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Flipping a house: a beginner’s guide

People painting the exterior of a house
Hill Street Studios/Getty Images
People painting the exterior of a house
Hill Street Studios/Getty Images

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If you turn to HGTV on any given day, you’ll likely come across programs where people — sometimes professional real estate investors, but sometimes ordinary individuals — take homes that are eyesores and transform them into jaw-dropping abodes. They then sell these properties, turning a tidy profit.

Welcome to the world of house flipping. It keeps growing in popularity, encouraged of late by the pandemic-fueled rapid rise in home prices. According to real estate data firm ATTOM, nearly one in 10 homes sold in the first quarter of 2022 were flipped — the highest level since 2000. Year over year, the number of flipping transactions has doubled from Q1 2021 to the same period of 2022.

Let’s be real, though: It’s not as easy as it looks on TV. In fact, that same ATTOM first-quarter 2022 “U.S. Home Flipping Report” noted that while home sales by flippers spiked, profit margins on those sales dipped to their lowest point since 2009.

Here’s a crash course on what it takes to become a house flipper — hopefully, a successful one.

What is house flipping?

House flipping is when someone buys a property, holds onto it for a short time and then sells it (the flip part) for a higher price. Instead of buying a home to live in as a residence, you’re buying a home as a real estate investment — in effect, speculating in it as you would a stock.

Sometimes, flipping a house means you (as the new, short-term owner) takes a fixer-upper and renovates it to make it market-ready; other times, it means just holding the property until you can sell it for more than you paid for it. Either way, the goal is to buy low and sell high, earning a profit in a relatively short amount of time — usually within months or a year.

House-flipping advantages and disadvantages

Some people actually enjoy putting sweat equity into improving a residence. But there are some other rewards — along with plenty of risks — in becoming a house flipper.

Pros

  • Could make a decent profit. Among all flips nationwide, the typical gross profit (the difference between the median purchase price paid by investors and the median resale price) was $67,000 in the first quarter of 2022, according to ATTOM. Matt Aitchison, real estate investor and founder of educational platform 6 Figure Flipper, says he’ll pocket $40,000 to $50,000, on average, per flip. The most he’s earned from a house flip was $453,000, but that’s an extreme outlier.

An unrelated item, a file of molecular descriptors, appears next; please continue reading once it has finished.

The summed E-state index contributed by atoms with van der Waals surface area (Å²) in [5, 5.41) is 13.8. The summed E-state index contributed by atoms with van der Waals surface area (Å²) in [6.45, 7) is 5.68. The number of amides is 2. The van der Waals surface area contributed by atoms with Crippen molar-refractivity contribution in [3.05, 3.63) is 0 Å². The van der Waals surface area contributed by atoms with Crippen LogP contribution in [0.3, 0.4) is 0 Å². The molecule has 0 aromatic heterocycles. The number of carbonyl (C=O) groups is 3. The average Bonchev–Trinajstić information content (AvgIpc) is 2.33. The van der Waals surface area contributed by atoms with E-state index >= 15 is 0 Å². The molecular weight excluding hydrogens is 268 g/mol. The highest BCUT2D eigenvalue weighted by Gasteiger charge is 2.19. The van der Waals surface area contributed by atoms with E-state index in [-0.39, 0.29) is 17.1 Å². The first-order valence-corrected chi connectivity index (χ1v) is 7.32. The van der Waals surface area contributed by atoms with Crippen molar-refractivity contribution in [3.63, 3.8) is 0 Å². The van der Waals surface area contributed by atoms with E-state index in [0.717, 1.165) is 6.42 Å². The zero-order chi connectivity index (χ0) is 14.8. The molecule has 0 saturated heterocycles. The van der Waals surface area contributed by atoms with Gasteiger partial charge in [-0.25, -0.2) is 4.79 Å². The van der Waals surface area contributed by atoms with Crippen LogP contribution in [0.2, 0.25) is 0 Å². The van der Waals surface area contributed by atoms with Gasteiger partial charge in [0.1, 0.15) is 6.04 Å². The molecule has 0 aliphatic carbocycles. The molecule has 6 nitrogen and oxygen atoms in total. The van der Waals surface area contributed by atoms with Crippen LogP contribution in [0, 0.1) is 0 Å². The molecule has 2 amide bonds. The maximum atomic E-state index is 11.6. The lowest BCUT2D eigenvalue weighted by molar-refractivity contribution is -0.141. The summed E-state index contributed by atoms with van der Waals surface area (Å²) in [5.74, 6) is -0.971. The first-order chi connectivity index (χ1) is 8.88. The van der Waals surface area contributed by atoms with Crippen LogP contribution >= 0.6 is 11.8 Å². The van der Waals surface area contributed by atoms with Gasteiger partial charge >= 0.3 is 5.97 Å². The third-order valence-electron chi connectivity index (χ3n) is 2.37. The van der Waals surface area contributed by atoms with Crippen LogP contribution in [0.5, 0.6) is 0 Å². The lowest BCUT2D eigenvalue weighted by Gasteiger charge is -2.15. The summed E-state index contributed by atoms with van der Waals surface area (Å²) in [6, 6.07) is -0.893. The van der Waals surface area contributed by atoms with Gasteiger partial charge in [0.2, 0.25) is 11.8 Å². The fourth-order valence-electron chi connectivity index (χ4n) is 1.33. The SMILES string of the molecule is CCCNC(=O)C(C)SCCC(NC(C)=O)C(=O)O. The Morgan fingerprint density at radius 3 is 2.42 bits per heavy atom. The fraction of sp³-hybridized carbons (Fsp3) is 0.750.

• Find a new part- or even full-time job. Some people start house-flipping and eventually move into it full-time, while others use it as a secondary income to earn more money towards vacations,  savings or their retirement fund.
  • Help improve neighborhood values. Flipping homes might help turn around home values in areas where decayed properties are eyesores and dragging down prices. “Most of the houses I buy are in a distressed condition or coming from a distressed seller,” Aitchison says. “The ability to truly solve someone’s problem while making a significant profit that can be used to build wealth is an amazing thing that I love about flipping.”
  • Diversify your investments. Investing in different types of assets is generally a good way to reduce risk. As an alternative to stocks and bonds, real estate is one of the most popular long-term investments: Property values tend to move counter to the equity markets, and increase in value over time. Adding real estate to your investment portfolio can help diversify your holdings and flipping properties is a great opportunity to cash in those investments.

Cons

  • Homes will likely have significant issues. Oftentimes, home flippers have to sink a good amount of money into fixing up the homes they buy — and they could be looking at much higher-than-anticipated costs if unexpected issues with the house arise. “What if you open things up and you find asbestos? Mold? Termites? Those are just a few,” says Amanda Pi, who runs Pi Home Solutions, a design concierge service in Ridgewood, New Jersey. “There are tons of different things you could find when you do renovations.”
  • Potential for legal issues. If you buy a home that doesn’t have a clear title, or sell it and it has issues you didn’t fix or address appropriately, there’s always the potential for lawsuits. That’s why having a solid team looking out for your interests is so important, says Aitchison, who’s “seen a lot of lawsuits on both sides.” “Having a great real estate attorney is part of having the right team members in place.”
  • The home might not sell quickly. If the property you’re trying to flip sits on the market, you’re responsible for paying all of its costs (including the mortgage payment, if you’ve financed it, property taxes and homeowners insurance). Don’t forget other homeownership expenses, like maintenance and potential homeowners association dues, too. For this reason, it’s important that you have some capital set aside in case the flip is a flop.
  • Lots of pressure. The uncertainty involved in house flipping can lead to potential financial loss, as well as a toll on your well-being. “It can be financially draining,” Aitchison says. “Emotionally, it can be draining if you don’t have the right team, mindset, and discipline in place.”